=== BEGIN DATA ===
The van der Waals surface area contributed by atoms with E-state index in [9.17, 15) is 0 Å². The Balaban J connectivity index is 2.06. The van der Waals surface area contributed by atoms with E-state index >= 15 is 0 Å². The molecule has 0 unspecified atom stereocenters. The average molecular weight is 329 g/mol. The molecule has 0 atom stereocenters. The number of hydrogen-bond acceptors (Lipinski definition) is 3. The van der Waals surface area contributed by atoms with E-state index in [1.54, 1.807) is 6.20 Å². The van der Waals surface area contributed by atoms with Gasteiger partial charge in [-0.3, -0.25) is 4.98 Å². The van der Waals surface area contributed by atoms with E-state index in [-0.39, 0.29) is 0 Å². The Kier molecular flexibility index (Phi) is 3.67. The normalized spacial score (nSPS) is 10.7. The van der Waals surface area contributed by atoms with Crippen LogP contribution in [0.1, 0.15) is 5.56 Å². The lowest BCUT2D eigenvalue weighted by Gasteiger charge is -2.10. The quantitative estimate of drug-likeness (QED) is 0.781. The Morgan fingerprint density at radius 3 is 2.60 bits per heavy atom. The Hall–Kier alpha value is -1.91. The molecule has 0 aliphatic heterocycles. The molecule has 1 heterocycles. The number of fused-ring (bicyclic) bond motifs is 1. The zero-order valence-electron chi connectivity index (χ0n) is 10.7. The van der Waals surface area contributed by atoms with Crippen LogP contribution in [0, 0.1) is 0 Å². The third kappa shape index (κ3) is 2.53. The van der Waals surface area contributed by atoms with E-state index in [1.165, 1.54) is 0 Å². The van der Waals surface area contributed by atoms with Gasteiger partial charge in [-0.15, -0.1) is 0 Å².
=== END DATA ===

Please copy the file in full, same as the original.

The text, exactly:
The van der Waals surface area contributed by atoms with E-state index in [9.17, 15) is 0 Å². The Balaban J connectivity index is 2.06. The van der Waals surface area contributed by atoms with E-state index >= 15 is 0 Å². The molecule has 0 unspecified atom stereocenters. The average molecular weight is 329 g/mol. The molecule has 0 atom stereocenters. The number of hydrogen-bond acceptors (Lipinski definition) is 3. The van der Waals surface area contributed by atoms with E-state index in [1.54, 1.807) is 6.20 Å². The van der Waals surface area contributed by atoms with Gasteiger partial charge in [-0.3, -0.25) is 4.98 Å². The van der Waals surface area contributed by atoms with E-state index in [-0.39, 0.29) is 0 Å². The Kier molecular flexibility index (Phi) is 3.67. The normalized spacial score (nSPS) is 10.7. The van der Waals surface area contributed by atoms with Crippen LogP contribution in [0.1, 0.15) is 5.56 Å². The lowest BCUT2D eigenvalue weighted by Gasteiger charge is -2.10. The quantitative estimate of drug-likeness (QED) is 0.781. The Morgan fingerprint density at radius 3 is 2.60 bits per heavy atom. The Hall–Kier alpha value is -1.91. The molecule has 0 aliphatic heterocycles. The molecule has 1 heterocycles. The number of fused-ring (bicyclic) bond motifs is 1. The zero-order valence-electron chi connectivity index (χ0n) is 10.7. The van der Waals surface area contributed by atoms with Crippen LogP contribution in [0, 0.1) is 0 Å². The third kappa shape index (κ3) is 2.53. The van der Waals surface area contributed by atoms with E-state index in [1.165, 1.54) is 0 Å². The van der Waals surface area contributed by atoms with Gasteiger partial charge in [-0.15, -0.1) is 0 Å².